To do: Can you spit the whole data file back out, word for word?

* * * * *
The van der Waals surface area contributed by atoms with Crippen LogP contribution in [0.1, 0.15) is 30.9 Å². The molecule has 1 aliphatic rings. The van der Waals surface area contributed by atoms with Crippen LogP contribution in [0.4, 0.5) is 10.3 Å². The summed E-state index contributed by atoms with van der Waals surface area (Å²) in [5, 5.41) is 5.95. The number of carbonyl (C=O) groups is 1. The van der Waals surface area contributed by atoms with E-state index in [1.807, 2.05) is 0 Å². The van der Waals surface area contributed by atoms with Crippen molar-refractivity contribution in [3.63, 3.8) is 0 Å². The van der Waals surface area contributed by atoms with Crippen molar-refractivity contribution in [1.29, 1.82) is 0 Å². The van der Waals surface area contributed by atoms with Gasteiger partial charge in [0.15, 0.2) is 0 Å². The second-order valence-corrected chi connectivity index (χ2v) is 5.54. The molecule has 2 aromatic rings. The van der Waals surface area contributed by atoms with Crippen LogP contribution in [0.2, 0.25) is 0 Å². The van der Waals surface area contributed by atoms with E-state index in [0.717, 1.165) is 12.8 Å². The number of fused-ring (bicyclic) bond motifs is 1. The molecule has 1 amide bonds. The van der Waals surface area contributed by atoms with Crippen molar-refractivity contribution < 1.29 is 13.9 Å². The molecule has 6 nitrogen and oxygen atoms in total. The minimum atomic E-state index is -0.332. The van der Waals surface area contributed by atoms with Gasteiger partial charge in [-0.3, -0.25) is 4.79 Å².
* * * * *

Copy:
The van der Waals surface area contributed by atoms with Crippen LogP contribution in [0.1, 0.15) is 30.9 Å². The molecule has 1 aliphatic rings. The van der Waals surface area contributed by atoms with Crippen LogP contribution in [0.4, 0.5) is 10.3 Å². The summed E-state index contributed by atoms with van der Waals surface area (Å²) in [5, 5.41) is 5.95. The number of carbonyl (C=O) groups is 1. The van der Waals surface area contributed by atoms with E-state index in [1.807, 2.05) is 0 Å². The van der Waals surface area contributed by atoms with Crippen molar-refractivity contribution in [3.63, 3.8) is 0 Å². The van der Waals surface area contributed by atoms with Crippen molar-refractivity contribution in [1.29, 1.82) is 0 Å². The van der Waals surface area contributed by atoms with Gasteiger partial charge in [0.15, 0.2) is 0 Å². The second-order valence-corrected chi connectivity index (χ2v) is 5.54. The molecule has 2 aromatic rings. The van der Waals surface area contributed by atoms with Crippen LogP contribution in [0.2, 0.25) is 0 Å². The van der Waals surface area contributed by atoms with E-state index in [0.717, 1.165) is 12.8 Å². The number of fused-ring (bicyclic) bond motifs is 1. The molecule has 1 amide bonds. The van der Waals surface area contributed by atoms with Crippen molar-refractivity contribution < 1.29 is 13.9 Å². The molecule has 6 nitrogen and oxygen atoms in total. The minimum atomic E-state index is -0.332. The van der Waals surface area contributed by atoms with Gasteiger partial charge in [-0.3, -0.25) is 4.79 Å².